Belgian judge threatened to block Apple websites over EU warranty shenanigans

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For quite some time now, Apple has been at odds with EU watchdogs who’ve been complaining a lot about the iPhone maker’s unacceptable stance and practices when it comes to educating EU buyers on their consumer rights.

At the heart of the issue: Apple’s unwillingness to explain to its users in an unambiguous manner that EU consumer laws entitle them to at least two years of coverage on consumer electronics.

As Apple’s standard warranty provides twelve months of coverage, the company was caught cunningly beating around the bush by attempting to upsell buyers to its pricey AppleCare+ extended protection plan, which it introduced last September in the United Kingdom, Italy, France and elsewhere in Europe.

Apple was even fined over this in Italy and now comes word that a Belgium judge has contemplated blocking access to all Apple websites in the country because the company has continued to mislead consumers about warranty protections available for products purchased from its brick-and-mortar and online stores…

The Belgian newspapers is reporting (via that a complaint filed by Federal Public Service (FPS) Economy prompted a Brussels judge to consider forcing Internet Service Providers (ISP) in the country to block Apple websites over misleading product warranties.

The post was later updated to make it clearer that the Brussels magistrate has considered blocking Apple websites in the past, “but is now weighing other options” after realizing that restricting access to Apple’s websites would also disrupt iTunes, iCloud and other Apple services “in a myriad of ways”.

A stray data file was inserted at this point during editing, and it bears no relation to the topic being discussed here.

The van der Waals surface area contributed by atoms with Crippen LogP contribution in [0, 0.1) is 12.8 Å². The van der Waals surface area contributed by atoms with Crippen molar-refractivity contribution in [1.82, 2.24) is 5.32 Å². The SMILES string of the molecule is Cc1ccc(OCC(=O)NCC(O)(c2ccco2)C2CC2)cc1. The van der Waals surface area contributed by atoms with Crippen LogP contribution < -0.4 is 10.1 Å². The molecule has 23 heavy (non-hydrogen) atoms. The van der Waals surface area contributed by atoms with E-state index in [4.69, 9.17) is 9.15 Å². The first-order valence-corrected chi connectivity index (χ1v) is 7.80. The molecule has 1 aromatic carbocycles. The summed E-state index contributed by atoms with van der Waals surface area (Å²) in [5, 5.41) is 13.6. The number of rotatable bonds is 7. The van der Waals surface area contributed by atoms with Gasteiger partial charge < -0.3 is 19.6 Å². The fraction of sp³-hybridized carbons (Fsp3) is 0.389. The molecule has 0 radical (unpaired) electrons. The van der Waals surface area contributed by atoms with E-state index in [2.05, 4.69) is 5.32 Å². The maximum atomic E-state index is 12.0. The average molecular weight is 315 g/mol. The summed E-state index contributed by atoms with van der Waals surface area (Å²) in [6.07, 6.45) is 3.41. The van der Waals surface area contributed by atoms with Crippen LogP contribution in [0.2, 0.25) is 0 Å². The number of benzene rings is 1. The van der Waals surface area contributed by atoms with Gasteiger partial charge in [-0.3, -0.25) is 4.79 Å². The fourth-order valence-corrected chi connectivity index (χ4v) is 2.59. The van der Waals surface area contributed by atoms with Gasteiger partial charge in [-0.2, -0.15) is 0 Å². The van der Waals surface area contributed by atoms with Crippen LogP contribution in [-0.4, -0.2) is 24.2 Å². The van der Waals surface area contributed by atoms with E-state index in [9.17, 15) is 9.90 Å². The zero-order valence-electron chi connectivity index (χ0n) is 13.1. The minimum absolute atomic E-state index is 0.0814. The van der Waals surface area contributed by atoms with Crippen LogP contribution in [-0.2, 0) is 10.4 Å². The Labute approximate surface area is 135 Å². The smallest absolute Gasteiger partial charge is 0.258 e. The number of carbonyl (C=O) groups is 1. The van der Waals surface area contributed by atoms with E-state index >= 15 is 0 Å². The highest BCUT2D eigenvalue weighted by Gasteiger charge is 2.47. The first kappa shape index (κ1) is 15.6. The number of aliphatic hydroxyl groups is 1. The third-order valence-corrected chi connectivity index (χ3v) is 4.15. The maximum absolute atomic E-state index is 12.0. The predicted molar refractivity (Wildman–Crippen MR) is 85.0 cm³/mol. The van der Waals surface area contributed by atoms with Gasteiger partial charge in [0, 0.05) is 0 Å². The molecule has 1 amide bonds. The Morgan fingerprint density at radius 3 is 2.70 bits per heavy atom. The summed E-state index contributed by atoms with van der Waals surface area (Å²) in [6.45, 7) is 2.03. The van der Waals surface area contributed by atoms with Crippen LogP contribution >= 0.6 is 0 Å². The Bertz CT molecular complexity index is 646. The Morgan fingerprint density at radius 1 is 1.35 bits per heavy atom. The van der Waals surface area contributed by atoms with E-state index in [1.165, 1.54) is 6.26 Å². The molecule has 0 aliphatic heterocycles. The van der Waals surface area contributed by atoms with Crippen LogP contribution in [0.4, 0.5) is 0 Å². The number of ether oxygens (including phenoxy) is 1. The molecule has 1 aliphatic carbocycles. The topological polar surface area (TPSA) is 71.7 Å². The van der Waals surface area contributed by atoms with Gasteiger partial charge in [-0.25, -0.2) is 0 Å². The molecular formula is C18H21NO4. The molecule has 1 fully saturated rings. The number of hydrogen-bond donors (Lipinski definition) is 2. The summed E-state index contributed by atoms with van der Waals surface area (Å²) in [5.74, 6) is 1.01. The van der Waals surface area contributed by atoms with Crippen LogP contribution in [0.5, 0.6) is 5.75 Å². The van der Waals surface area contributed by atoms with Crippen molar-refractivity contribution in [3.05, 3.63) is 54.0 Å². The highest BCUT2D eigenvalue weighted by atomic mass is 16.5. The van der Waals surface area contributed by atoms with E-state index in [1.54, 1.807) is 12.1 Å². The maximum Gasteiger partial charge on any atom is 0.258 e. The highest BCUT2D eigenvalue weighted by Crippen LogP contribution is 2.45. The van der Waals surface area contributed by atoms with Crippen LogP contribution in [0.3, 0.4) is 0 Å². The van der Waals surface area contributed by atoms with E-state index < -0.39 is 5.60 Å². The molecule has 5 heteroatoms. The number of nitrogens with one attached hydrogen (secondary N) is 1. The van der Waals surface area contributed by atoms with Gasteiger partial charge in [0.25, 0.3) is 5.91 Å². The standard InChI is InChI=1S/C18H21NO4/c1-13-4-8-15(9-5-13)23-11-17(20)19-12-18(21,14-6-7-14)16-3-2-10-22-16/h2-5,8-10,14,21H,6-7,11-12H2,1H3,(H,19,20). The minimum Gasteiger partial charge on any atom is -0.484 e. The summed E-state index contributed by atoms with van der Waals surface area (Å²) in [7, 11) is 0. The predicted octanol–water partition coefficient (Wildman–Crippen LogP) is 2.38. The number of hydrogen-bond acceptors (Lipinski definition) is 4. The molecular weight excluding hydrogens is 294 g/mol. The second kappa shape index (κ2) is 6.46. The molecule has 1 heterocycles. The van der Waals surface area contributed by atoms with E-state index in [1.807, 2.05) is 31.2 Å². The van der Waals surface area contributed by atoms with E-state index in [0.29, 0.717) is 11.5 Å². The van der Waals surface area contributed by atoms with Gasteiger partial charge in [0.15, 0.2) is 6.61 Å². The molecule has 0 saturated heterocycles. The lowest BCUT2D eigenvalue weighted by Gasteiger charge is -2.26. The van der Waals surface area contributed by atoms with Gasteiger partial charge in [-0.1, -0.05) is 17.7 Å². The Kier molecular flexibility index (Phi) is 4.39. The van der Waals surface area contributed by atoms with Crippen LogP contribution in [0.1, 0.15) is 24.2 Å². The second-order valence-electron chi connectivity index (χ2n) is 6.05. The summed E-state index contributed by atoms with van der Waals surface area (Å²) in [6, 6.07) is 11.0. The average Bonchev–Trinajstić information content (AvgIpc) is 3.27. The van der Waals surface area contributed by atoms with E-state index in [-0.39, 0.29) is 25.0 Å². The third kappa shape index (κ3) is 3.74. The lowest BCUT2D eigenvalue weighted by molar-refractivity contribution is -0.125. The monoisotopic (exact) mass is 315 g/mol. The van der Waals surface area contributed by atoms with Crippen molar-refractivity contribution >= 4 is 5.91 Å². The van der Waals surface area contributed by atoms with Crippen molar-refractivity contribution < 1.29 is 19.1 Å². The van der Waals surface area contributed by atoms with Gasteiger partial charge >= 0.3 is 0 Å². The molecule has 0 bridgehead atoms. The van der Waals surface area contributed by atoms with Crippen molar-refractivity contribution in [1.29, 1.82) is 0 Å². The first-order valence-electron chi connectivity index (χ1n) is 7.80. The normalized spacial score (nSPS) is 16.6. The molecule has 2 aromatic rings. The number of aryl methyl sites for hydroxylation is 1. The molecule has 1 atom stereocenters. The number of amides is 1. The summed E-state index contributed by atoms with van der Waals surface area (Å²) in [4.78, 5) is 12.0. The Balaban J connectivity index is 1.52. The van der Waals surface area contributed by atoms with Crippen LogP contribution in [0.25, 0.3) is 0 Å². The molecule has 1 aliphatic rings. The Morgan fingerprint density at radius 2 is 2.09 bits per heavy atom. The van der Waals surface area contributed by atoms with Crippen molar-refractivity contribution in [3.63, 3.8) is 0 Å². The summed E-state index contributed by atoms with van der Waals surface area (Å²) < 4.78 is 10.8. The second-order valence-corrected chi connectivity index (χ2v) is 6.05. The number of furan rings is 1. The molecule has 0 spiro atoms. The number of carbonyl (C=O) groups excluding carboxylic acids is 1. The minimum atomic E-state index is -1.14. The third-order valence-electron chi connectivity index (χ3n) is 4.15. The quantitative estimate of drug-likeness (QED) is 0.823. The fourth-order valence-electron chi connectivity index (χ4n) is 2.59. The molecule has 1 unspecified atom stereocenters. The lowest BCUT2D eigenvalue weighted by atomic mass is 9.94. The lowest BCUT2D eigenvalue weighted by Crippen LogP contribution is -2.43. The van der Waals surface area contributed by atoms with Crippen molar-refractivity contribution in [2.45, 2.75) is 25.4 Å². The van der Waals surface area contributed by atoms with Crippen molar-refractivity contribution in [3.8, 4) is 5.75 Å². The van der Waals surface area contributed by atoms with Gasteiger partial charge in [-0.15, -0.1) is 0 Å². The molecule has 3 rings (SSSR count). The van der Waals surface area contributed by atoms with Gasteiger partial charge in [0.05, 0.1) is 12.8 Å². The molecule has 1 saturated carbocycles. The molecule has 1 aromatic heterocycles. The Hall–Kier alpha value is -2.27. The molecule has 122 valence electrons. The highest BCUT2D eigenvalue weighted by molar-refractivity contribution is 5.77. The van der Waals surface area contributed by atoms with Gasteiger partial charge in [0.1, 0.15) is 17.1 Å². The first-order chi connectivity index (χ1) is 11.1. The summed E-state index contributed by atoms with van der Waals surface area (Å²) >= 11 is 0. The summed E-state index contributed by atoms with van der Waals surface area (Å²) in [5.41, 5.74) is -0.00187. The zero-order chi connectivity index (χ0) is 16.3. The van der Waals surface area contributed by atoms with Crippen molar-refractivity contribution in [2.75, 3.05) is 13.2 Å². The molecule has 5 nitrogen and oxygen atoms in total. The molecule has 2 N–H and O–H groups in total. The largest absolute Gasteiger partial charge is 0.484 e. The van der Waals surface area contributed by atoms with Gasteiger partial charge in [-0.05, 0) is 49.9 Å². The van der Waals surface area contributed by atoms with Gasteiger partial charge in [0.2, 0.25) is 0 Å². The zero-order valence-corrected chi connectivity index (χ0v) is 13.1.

Caving in to the pressure from a number of the EU member states, Apple’s EU websites were updated last June with the following statement in compliance with EU laws:

When you purchase Apple products, consumer laws across the European Union provide statutory warranty rights in addition to the coverage you receive from the Apple One-Year Limited Warranty and the optional AppleCare Protection Plan. Non-Apple-braded products purchased from Apple are also eligible for coverage under EU-wide consumer laws.

Regardless of the punishment, I don’t think Apple fully understands that outsmarting EU lawmakers is a gargantuan task. Companies like Microsoft and Google, for example, have tried to run circles around EU laws and failed miserably, ultimately finding themselves being fined billions of euros in the process.

I’m located in Europe and let me tell you right away, the European Union is the world’s biggest bureaucracy. There’s just no way of defeating that beast, even if you’re a certain fruity company from the sunny California.

The sooner Apple adapts itself to the realities of doing business in Europe, the better. Otherwise, EU watchdogs will relentlessly file one complaint after the other, forcing Apple to pay up and lose some of its brand appeal in the eyes of EU consumers.